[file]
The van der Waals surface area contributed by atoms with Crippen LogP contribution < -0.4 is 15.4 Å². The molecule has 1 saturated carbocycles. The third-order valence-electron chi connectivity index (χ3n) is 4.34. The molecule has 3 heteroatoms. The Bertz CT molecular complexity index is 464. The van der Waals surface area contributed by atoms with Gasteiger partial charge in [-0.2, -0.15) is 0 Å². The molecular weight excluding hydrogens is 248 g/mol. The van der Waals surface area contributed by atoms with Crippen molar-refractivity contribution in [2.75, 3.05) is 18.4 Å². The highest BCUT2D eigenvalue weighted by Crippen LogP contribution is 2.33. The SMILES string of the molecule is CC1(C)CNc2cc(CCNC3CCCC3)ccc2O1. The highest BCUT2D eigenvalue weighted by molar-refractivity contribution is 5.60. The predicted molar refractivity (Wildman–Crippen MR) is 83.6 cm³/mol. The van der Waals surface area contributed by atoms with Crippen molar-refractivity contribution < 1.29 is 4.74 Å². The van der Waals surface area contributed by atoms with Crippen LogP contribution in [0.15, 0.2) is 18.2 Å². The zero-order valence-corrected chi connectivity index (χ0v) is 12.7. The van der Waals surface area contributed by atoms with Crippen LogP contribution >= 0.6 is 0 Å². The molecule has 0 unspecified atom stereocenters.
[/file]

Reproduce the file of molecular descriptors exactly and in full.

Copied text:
The van der Waals surface area contributed by atoms with Crippen LogP contribution < -0.4 is 15.4 Å². The molecule has 1 saturated carbocycles. The third-order valence-electron chi connectivity index (χ3n) is 4.34. The molecule has 3 heteroatoms. The Bertz CT molecular complexity index is 464. The van der Waals surface area contributed by atoms with Gasteiger partial charge in [-0.2, -0.15) is 0 Å². The molecular weight excluding hydrogens is 248 g/mol. The van der Waals surface area contributed by atoms with Crippen molar-refractivity contribution in [2.75, 3.05) is 18.4 Å². The highest BCUT2D eigenvalue weighted by Crippen LogP contribution is 2.33. The SMILES string of the molecule is CC1(C)CNc2cc(CCNC3CCCC3)ccc2O1. The highest BCUT2D eigenvalue weighted by molar-refractivity contribution is 5.60. The predicted molar refractivity (Wildman–Crippen MR) is 83.6 cm³/mol. The van der Waals surface area contributed by atoms with Crippen molar-refractivity contribution < 1.29 is 4.74 Å². The van der Waals surface area contributed by atoms with Crippen LogP contribution in [0.15, 0.2) is 18.2 Å². The zero-order valence-corrected chi connectivity index (χ0v) is 12.7. The van der Waals surface area contributed by atoms with Crippen LogP contribution >= 0.6 is 0 Å². The molecule has 0 unspecified atom stereocenters.